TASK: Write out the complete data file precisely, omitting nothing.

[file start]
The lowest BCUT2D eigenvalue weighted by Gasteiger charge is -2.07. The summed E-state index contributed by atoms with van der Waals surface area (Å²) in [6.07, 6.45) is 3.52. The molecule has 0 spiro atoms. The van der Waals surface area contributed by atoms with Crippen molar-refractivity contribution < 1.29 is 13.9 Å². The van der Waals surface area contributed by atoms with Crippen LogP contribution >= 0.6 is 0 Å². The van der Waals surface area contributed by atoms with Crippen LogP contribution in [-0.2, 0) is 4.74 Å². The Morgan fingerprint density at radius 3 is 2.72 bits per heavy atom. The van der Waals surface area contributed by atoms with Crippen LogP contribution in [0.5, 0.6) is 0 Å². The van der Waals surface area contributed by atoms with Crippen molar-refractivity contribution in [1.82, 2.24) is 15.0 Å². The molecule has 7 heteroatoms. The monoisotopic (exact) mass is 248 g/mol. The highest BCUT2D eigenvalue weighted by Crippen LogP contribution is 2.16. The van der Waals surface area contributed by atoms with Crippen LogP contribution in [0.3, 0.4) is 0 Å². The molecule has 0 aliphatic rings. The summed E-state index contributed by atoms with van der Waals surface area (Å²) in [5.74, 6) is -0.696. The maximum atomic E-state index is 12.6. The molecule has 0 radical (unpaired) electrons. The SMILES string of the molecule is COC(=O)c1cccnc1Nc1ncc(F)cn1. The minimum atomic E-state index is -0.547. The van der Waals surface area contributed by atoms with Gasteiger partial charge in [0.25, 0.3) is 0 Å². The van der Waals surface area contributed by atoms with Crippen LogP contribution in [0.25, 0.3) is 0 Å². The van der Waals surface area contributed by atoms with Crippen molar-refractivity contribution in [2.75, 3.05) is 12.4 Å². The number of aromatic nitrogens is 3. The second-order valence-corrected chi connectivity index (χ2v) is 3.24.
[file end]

The lowest BCUT2D eigenvalue weighted by Gasteiger charge is -2.07. The summed E-state index contributed by atoms with van der Waals surface area (Å²) in [6.07, 6.45) is 3.52. The molecule has 0 spiro atoms. The van der Waals surface area contributed by atoms with Crippen molar-refractivity contribution < 1.29 is 13.9 Å². The van der Waals surface area contributed by atoms with Crippen LogP contribution >= 0.6 is 0 Å². The van der Waals surface area contributed by atoms with Crippen LogP contribution in [-0.2, 0) is 4.74 Å². The Morgan fingerprint density at radius 3 is 2.72 bits per heavy atom. The van der Waals surface area contributed by atoms with Crippen LogP contribution in [0.5, 0.6) is 0 Å². The van der Waals surface area contributed by atoms with Crippen molar-refractivity contribution in [1.82, 2.24) is 15.0 Å². The molecule has 7 heteroatoms. The monoisotopic (exact) mass is 248 g/mol. The highest BCUT2D eigenvalue weighted by Crippen LogP contribution is 2.16. The van der Waals surface area contributed by atoms with Crippen LogP contribution in [0.3, 0.4) is 0 Å². The molecule has 0 aliphatic rings. The summed E-state index contributed by atoms with van der Waals surface area (Å²) in [5.74, 6) is -0.696. The maximum atomic E-state index is 12.6. The molecule has 0 radical (unpaired) electrons. The SMILES string of the molecule is COC(=O)c1cccnc1Nc1ncc(F)cn1. The minimum atomic E-state index is -0.547. The van der Waals surface area contributed by atoms with Gasteiger partial charge in [0.25, 0.3) is 0 Å². The van der Waals surface area contributed by atoms with Crippen LogP contribution in [0.25, 0.3) is 0 Å². The van der Waals surface area contributed by atoms with Crippen molar-refractivity contribution in [2.75, 3.05) is 12.4 Å². The number of aromatic nitrogens is 3. The second-order valence-corrected chi connectivity index (χ2v) is 3.24.